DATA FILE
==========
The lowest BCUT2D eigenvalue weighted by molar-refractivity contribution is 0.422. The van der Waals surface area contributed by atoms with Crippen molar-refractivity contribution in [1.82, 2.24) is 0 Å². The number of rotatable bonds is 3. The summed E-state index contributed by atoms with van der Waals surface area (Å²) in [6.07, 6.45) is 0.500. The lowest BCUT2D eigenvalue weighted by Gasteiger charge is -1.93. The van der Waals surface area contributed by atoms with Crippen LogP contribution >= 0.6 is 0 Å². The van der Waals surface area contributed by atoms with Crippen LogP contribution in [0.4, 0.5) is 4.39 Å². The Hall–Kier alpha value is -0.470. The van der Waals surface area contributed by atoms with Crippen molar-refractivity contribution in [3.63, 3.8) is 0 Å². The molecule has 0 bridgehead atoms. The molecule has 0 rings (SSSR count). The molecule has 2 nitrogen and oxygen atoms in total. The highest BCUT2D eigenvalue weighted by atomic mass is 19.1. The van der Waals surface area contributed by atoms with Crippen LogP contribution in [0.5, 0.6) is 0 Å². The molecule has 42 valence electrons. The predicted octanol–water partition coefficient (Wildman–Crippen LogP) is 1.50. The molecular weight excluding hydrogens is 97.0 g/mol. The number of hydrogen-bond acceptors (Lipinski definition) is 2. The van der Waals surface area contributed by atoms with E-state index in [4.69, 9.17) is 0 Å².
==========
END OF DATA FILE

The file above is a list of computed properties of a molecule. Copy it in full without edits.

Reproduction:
The lowest BCUT2D eigenvalue weighted by molar-refractivity contribution is 0.422. The van der Waals surface area contributed by atoms with Crippen molar-refractivity contribution in [1.82, 2.24) is 0 Å². The number of rotatable bonds is 3. The summed E-state index contributed by atoms with van der Waals surface area (Å²) in [6.07, 6.45) is 0.500. The lowest BCUT2D eigenvalue weighted by Gasteiger charge is -1.93. The van der Waals surface area contributed by atoms with Crippen LogP contribution >= 0.6 is 0 Å². The van der Waals surface area contributed by atoms with Crippen LogP contribution in [0.4, 0.5) is 4.39 Å². The Hall–Kier alpha value is -0.470. The van der Waals surface area contributed by atoms with Crippen molar-refractivity contribution in [3.63, 3.8) is 0 Å². The molecule has 0 bridgehead atoms. The molecule has 0 rings (SSSR count). The molecule has 2 nitrogen and oxygen atoms in total. The highest BCUT2D eigenvalue weighted by atomic mass is 19.1. The van der Waals surface area contributed by atoms with Crippen LogP contribution in [0.5, 0.6) is 0 Å². The molecule has 42 valence electrons. The predicted octanol–water partition coefficient (Wildman–Crippen LogP) is 1.50. The molecular weight excluding hydrogens is 97.0 g/mol. The number of hydrogen-bond acceptors (Lipinski definition) is 2. The van der Waals surface area contributed by atoms with E-state index in [4.69, 9.17) is 0 Å².